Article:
Eye allergies arise with your body’s immune system becoming sensitive and overreacting to allergens in the environment, which poses no problem for most people. An allergic reaction occurs when an allergen interacts with your antibodies (immunoglobulin) that are tethered to the mast cells inside your eyes. These mast cells react by the releasing of histamine and other chemicals that make the tiny blood vessels leak and subsequently cause the eyes to become irritated, watery, and red.
Eye allergies can share symptoms with ocular diseases, making it very important to get an accurate diagnosis. Eye allergy symptoms can range from the annoyance of redness in the eyes to the more severe inflammation, which may be serious enough to impair your vision.
Conjunctivitis, the inflammation of the conjunctiva tissue which covers the white of your eyes, is a condition found in many people and is attributed to allergies and infection.
What are the Common Allergic Eye Conditions?
- Allergic Conjunctivitis
Also known as “allergic rhinoconjunctivitis”. The most commonly found allergic eye disorder. It usually is seasonal and is associated with hay fever. The leading cause is pollens, although indoor allergens such as dust mites, molds, and dander from household pets such as cats and dogs may affect the eyes year-round. Typical symptoms may include itching, redness, tearing, burning, watery discharge, and eyelid swelling.
- Atopic Keratoconjunctivitis
This particular disorder is found mostly but not exclusively late-adolescent young adults. This form of conjunctivitis tends to affect males at a rate three times that of females. The condition is characterized by intensely itchy, red areas that appear on the eyelids. Heavy discharge from the eyes can occur, and the skin of the eyelid may show scales and crusts. Severe cases may include light sensitivity and a noticeable thickening of the eyelids. Common food allergies and airborne allergens, especially dust mites and pet dander, are also a frequent contributor to the condition.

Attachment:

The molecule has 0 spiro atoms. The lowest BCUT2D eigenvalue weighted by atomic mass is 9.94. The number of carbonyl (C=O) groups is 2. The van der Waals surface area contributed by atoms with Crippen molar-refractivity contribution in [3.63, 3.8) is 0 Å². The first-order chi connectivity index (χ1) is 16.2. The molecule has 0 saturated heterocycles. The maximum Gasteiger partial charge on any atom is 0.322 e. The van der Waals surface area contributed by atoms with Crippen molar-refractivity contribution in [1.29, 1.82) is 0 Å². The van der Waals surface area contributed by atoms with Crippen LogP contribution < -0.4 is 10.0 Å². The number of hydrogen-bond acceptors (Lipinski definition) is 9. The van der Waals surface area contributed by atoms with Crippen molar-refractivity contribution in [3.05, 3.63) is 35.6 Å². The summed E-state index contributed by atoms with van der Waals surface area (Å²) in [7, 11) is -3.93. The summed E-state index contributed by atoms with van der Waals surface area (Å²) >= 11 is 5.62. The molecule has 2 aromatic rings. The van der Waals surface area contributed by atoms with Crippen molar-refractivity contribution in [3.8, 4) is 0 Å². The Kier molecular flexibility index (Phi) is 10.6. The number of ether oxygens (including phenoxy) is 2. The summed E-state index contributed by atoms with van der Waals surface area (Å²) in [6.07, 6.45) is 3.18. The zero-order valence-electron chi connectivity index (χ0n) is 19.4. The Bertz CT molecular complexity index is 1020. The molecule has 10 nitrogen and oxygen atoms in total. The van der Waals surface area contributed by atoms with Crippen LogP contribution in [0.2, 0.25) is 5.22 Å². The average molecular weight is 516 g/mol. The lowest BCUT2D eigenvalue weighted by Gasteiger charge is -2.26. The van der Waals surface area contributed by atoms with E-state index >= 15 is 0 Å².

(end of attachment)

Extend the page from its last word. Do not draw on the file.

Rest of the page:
- Vernal Keratoconjunctivitis
Vernal keratoconjunctivitis is an uncommon health condition that tends to occur in preadolescent boys (a 3 to 1 male to female ratio). It is usually outgrown during the later teen years or early adulthood. (Vernal is another term for “spring”.) Generally appearing in late spring and favoring environments that are: open, dry, dusty, windy, and warm. Your eyes can become severely itchy, light-sensitive, and your eyelids feel uncomfortable. Within infected eyes, a “stringy” discharge can be found, and of the upper eyelids will appear to be “cobblestoned.”
- Giant Papillary Conjunctivitis (GPC)
Named for its noticeably typical feature, large bumps (papillae) that are found on the conjunctiva under your upper eyelid. Most likely, the result of irritation from a foreign agent, like a contact lens (Hard, soft, and rigid gas-permeable). The reaction can be observed by redness and itching of the eye, accompanied by a thick discharge. This condition is believed, in part, to be due to an allergic reaction to either the contact lens itself, protein deposits on the contact lens, or the preservative in the solution for the contact lenses. Allergic reaction to contact lenses is by far the most common for hard-contact lens wearers and, conversely, least for those who use disposable lenses. Not a good practice in general, sleeping with contact lenses dramatically increases the risk of developing GPC in individuals.
In order to have your ophthalmologist be able to diagnose your eye allergies, they will start with evaluating your symptoms, the state of your eyes, and medical history to discover if it is related to an allergic reaction or an eye infection. A seasoned, experienced eye doctor will examine your eyes with a modern slit-lamp microscope and check allergenic signs, like the noticeably swollen blood vessels that sit on the surface of your eye. Further diagnostic exams can be testing for specific white blood cell types that show up in the areas of the eye where it has been affected.
If you would like to speak to someone at New Vision Eye Center or schedule an appointment for an evaluation with one of our world class, board certified ophthalmologists, call 772-257-8700.